Tuesday, April 6, 2010

Mining the Profit Motive

Since 1940, there have been more than 700 deaths from fire, explosions, or bumps in American coal mines, according to the US Mine Rescue Association.

Canada, too, has had its share of deadly coal mine tragedies. The mine in Springhill, Nova Sotia, alone, was responsible for the deaths of 287 miners in three separate disasters. The Westray Mine took 26 miners' lives and resulted in criminal charges (eventually stayed).

Each of these accidents has resulted in pledges to "get to the bottom of things;" to "leave no stone unturned;" to enact legislation and enforce it; to protect miners who resist unsafe conditions; to put the safety of miners first.

At the Upper Big Branch Mine in West Virginia, yesterday's explosion is generating the same tired old rhetoric that is trotted out after every coal mine disaster.

It's time to call foul and tell everyone involved to put up or shut up.

But will it ever end?

Governments enact legislation, but seemingly legislation with no teeth. Companies pay the fines and carry on. The mining lobby spends millions to persuade legislators not to restrict the industry too severely.

I used to wonder, like the words in the song, "When will they ever learn? When will they ever learn?" Now I'm much more cynical. They already know and they don't care. Profit is paramount.

My heart goes out to the families and friends of the miners of the Upper Big Branch Mine.

I hope that finally and forever the explosions that can be prevented will be prevented. But I'm not holding my breath.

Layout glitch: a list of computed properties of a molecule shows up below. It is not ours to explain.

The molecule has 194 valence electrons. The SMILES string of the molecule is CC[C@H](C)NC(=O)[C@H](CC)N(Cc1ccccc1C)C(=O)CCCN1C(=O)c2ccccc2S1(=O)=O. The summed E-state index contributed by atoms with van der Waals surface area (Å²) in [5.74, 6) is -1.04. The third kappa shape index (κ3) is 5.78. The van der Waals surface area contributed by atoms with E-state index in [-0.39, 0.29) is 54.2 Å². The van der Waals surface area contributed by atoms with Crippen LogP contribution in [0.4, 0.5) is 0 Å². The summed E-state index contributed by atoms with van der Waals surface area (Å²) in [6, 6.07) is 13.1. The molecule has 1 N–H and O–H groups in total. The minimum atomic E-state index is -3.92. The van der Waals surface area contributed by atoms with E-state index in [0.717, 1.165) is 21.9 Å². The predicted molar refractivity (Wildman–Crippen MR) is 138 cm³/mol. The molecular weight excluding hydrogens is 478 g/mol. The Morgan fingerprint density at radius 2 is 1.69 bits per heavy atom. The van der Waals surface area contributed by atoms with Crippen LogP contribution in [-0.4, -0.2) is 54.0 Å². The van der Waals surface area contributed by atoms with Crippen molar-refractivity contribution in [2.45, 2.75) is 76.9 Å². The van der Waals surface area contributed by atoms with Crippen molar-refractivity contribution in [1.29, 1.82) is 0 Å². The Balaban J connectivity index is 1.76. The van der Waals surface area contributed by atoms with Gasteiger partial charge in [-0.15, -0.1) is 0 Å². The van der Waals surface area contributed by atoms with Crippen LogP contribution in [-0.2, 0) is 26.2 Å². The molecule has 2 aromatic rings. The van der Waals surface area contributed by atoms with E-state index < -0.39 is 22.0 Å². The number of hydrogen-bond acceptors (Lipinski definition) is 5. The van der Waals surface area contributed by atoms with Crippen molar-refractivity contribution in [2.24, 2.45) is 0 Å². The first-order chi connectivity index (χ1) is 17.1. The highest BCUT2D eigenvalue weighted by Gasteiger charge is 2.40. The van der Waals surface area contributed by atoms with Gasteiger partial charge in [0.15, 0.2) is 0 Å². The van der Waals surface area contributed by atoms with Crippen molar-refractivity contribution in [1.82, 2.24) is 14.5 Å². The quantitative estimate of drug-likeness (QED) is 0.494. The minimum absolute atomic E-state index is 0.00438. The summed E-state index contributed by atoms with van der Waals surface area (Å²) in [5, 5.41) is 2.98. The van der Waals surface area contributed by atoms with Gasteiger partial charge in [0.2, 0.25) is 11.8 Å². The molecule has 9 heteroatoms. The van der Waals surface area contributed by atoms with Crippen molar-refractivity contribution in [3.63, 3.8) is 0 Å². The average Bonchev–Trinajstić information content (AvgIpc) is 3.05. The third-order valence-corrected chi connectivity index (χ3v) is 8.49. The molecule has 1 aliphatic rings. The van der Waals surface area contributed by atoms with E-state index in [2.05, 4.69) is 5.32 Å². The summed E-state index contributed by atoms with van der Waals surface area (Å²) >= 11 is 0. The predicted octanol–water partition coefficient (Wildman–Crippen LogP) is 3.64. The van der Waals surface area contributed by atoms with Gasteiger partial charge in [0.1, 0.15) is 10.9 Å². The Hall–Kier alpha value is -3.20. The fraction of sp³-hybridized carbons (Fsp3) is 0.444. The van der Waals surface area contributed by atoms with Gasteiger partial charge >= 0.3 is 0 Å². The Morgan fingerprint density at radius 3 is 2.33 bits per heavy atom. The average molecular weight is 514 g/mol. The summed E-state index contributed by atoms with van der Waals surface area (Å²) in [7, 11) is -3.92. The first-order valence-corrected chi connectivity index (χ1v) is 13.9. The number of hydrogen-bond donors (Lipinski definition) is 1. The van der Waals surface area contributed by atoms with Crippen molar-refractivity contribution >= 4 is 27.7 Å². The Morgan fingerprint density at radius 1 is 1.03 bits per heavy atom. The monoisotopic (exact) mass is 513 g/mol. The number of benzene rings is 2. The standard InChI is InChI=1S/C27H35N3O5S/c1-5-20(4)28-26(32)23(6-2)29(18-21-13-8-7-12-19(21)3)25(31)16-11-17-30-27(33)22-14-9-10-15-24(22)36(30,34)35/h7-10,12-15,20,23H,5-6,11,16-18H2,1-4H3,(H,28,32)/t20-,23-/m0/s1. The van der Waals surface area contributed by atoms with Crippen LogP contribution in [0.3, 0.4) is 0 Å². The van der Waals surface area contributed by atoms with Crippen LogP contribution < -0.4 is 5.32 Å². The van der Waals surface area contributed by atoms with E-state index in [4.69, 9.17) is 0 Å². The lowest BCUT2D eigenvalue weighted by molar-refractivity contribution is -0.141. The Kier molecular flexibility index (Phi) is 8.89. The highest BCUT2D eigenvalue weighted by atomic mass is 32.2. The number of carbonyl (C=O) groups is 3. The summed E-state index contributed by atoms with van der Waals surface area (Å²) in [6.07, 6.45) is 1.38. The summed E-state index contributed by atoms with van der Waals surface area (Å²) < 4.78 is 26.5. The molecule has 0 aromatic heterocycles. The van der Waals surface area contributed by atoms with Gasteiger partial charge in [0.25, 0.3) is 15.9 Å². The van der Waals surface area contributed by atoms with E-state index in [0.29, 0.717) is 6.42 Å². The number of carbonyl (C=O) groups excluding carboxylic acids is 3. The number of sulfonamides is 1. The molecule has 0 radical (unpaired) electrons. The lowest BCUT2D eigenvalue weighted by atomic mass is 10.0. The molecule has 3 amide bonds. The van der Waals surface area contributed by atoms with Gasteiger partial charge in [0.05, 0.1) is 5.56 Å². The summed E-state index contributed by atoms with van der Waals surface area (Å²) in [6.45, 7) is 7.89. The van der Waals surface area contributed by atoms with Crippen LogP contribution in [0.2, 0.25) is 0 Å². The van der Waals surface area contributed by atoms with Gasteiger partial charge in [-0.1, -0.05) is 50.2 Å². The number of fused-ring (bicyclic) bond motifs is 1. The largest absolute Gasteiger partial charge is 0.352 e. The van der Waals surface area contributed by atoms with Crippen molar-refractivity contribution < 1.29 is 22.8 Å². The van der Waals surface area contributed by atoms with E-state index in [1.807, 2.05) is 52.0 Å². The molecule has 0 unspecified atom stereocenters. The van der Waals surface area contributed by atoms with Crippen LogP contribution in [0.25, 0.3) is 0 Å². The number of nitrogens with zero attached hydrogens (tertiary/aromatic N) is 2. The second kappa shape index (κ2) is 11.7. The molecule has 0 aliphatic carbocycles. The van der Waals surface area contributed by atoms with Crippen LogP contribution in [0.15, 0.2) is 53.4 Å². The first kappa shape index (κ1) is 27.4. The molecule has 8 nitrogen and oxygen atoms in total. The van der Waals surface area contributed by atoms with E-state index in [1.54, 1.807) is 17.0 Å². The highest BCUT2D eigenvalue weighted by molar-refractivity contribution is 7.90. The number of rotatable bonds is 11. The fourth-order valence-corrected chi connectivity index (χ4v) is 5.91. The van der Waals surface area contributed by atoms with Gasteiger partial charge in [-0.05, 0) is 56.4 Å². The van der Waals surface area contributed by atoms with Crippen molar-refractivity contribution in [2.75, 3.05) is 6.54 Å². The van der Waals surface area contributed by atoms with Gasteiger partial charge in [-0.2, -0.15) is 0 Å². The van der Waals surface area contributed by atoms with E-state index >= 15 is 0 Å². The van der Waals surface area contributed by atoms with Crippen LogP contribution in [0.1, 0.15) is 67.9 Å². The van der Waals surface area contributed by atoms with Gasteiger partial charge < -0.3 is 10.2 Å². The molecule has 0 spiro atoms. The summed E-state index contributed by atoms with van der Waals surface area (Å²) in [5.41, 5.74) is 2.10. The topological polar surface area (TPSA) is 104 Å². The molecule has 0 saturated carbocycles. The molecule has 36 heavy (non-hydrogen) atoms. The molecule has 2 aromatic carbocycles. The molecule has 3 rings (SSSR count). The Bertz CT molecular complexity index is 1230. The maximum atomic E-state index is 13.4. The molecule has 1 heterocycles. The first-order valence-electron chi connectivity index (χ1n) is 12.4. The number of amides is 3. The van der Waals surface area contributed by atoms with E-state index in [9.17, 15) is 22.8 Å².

Ciss B said...

And it has always been thus...Sadly men, and families are expendable.

ChrisJ said...


And I think, sadly, probably always will be.

Hels said...

Chris, without strong unions, labouring men will always be fodder for big industry. Especially newly arrived men who cannot speak English yet.

When the Snowy Mountains Scheme was being built here from 1949 on, migrants got off the ships and were taken into this rather inaccessible part of the nation. This hydroelectricity and irrigation complex employed 100,000 young men, all grateful for a paying job and a new passport. They didn't complain and even if they did, they wouldn't have been listened to.

Every time one of the 121 workers died (probably many more), the other workers were given the rest of the day off. Then back to work the next morning. The union movement demanded that the government pay its migrant workers at award rates and under award conditions. But who was going to set safety standards and assure the workers that those standards were met?

ChrisJ said...


The Ceo or owner of the company of the Upper Big Branch Mine is a union buster and quite proud of it. You're right - safety records of union mines are generally much better than those of non-union mines.

lifeshighway said...

My heart also goes out to the friends and families of the miners who were lost in one more senseless trajedy.

lifeshighway said...

My heart goes out to the friends and a families of the miners who lost their lives to this senseless and avoidable trajedy.

Owen Gray said...

The last thirty years have been very difficult for labour unions. The conventional wisdom has been what it was in John A. MacDonald's day -- unions are conspiracies.

But given the shift of wealth up the social ladder, one has to wonder just who is conspiring against whom.

ChrisJ said...


Absolutely right. What is so often literally criminal is that the shift costs so many lives.